8. Nat Young
June 17, 1991 // Santa Cruz, California
Another stellar year from Santa Cruz’s competitive machine. His runner-up finish at the World Juniors almost seemed unjust for a surfer who has been such a dominant force on the Pro Junior circuit. Nat’s work ethic sets him apart from his peer group, but it was his part in Taylor Steele’s Innersction project that quelled any concerns about his freesurfing ability and elevated him into the realm of legitimate surf star. If Nat can continue to diversify his act, he could see himself climbing even higher on the Hot 100 ranking.
9. Gabriel Medina
March 22, 1993 // Maresias, Brazil
In 2009, Gabriel Medina won the ISA World Junior Championships, and turned in a perfect 20-point heat at the King of the Groms event in France. In 2010, the Brazilian looked to build on that competitive momentum. He broadened his experience against world-class competitors via a wildcard into the Rip Curl Pro at Bells. And while he predictably lost to Mick Fanning in Round Three, he did manage to win the GromSearch Finals after falling out of the main event. The fast and flarey 18-year-old is already close to the qualification mark for the World Tour.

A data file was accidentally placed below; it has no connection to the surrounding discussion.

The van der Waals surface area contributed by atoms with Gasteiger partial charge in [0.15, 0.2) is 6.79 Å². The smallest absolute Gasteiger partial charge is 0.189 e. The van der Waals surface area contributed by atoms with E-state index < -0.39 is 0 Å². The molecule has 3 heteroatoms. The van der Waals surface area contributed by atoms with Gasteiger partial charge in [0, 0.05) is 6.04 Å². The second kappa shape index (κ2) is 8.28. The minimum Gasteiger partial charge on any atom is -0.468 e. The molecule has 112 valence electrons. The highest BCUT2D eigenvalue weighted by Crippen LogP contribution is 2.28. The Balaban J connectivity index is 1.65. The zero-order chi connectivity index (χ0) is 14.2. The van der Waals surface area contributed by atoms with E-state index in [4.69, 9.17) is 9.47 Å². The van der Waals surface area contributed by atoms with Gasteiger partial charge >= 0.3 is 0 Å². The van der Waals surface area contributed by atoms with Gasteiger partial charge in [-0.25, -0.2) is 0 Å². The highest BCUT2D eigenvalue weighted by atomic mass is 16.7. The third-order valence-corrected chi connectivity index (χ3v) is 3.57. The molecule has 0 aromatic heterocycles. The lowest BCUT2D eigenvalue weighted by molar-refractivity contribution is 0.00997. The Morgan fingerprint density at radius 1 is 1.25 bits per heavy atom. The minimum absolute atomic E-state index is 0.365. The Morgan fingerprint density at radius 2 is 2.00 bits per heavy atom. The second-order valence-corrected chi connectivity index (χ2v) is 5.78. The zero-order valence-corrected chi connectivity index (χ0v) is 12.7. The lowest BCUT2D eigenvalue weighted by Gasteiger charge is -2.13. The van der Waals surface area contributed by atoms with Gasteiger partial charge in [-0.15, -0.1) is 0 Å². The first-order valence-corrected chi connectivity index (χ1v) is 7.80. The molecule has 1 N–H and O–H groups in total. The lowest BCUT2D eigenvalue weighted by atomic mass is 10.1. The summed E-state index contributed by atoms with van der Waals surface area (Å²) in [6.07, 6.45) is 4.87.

10. Mitch Crews
April 5, 1990 // Currumbin, Australia
Growing up on the Gold Coast, Mitch Crews has developed the requisite trick-book to get both waves and attention among some of the most talented, and crowded, lineups in the world. These skills have also served him well in competition, where he is supremely focused and driven. In 2010 he made the semifinals at the Oakley World Pro Junior in Bali, and in the Billabong World Junior Championships at Narrabeen. He also won the ASP Australasian Junior title, an achievement that has historically served as a bellwether for the best young talent—competitive or otherwise.